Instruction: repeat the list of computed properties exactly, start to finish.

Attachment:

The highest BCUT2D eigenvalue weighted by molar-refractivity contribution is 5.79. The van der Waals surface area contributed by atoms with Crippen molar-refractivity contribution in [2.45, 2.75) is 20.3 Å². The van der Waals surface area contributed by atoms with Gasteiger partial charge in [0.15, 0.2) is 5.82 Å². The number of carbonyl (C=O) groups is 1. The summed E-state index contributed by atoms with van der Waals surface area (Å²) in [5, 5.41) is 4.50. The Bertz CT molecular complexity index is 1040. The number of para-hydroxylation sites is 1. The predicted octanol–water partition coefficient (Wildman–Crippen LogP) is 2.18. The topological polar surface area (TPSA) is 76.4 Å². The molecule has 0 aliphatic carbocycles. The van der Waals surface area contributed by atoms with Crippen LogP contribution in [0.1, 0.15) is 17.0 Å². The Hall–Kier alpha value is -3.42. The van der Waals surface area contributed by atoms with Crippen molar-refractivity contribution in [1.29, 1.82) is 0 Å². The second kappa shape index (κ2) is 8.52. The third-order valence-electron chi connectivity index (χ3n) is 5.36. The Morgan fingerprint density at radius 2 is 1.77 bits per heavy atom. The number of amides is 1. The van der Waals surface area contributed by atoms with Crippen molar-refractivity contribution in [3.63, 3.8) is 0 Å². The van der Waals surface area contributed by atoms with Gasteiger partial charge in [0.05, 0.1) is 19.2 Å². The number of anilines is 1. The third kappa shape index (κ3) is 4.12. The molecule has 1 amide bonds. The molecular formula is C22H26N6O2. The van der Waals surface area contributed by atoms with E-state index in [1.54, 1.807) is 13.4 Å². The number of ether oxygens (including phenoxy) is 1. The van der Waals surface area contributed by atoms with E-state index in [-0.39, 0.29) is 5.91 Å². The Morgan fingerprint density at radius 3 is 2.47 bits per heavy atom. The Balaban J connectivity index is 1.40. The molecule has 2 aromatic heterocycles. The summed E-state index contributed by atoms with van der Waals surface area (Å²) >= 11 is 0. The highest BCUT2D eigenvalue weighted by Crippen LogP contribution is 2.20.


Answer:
The highest BCUT2D eigenvalue weighted by molar-refractivity contribution is 5.79. The van der Waals surface area contributed by atoms with Crippen molar-refractivity contribution in [2.45, 2.75) is 20.3 Å². The van der Waals surface area contributed by atoms with Gasteiger partial charge in [0.15, 0.2) is 5.82 Å². The number of carbonyl (C=O) groups is 1. The summed E-state index contributed by atoms with van der Waals surface area (Å²) in [5, 5.41) is 4.50. The Bertz CT molecular complexity index is 1040. The number of para-hydroxylation sites is 1. The predicted octanol–water partition coefficient (Wildman–Crippen LogP) is 2.18. The topological polar surface area (TPSA) is 76.4 Å². The molecule has 0 aliphatic carbocycles. The van der Waals surface area contributed by atoms with Crippen LogP contribution in [0.1, 0.15) is 17.0 Å². The Hall–Kier alpha value is -3.42. The van der Waals surface area contributed by atoms with Crippen molar-refractivity contribution in [1.29, 1.82) is 0 Å². The second kappa shape index (κ2) is 8.52. The third-order valence-electron chi connectivity index (χ3n) is 5.36. The Morgan fingerprint density at radius 2 is 1.77 bits per heavy atom. The number of amides is 1. The van der Waals surface area contributed by atoms with Crippen molar-refractivity contribution in [3.63, 3.8) is 0 Å². The van der Waals surface area contributed by atoms with Gasteiger partial charge in [0.05, 0.1) is 19.2 Å². The number of anilines is 1. The third kappa shape index (κ3) is 4.12. The molecule has 1 amide bonds. The molecular formula is C22H26N6O2. The van der Waals surface area contributed by atoms with E-state index in [1.54, 1.807) is 13.4 Å². The number of ether oxygens (including phenoxy) is 1. The van der Waals surface area contributed by atoms with E-state index in [-0.39, 0.29) is 5.91 Å². The Morgan fingerprint density at radius 3 is 2.47 bits per heavy atom. The Balaban J connectivity index is 1.40. The molecule has 2 aromatic heterocycles. The summed E-state index contributed by atoms with van der Waals surface area (Å²) >= 11 is 0. The highest BCUT2D eigenvalue weighted by Crippen LogP contribution is 2.20.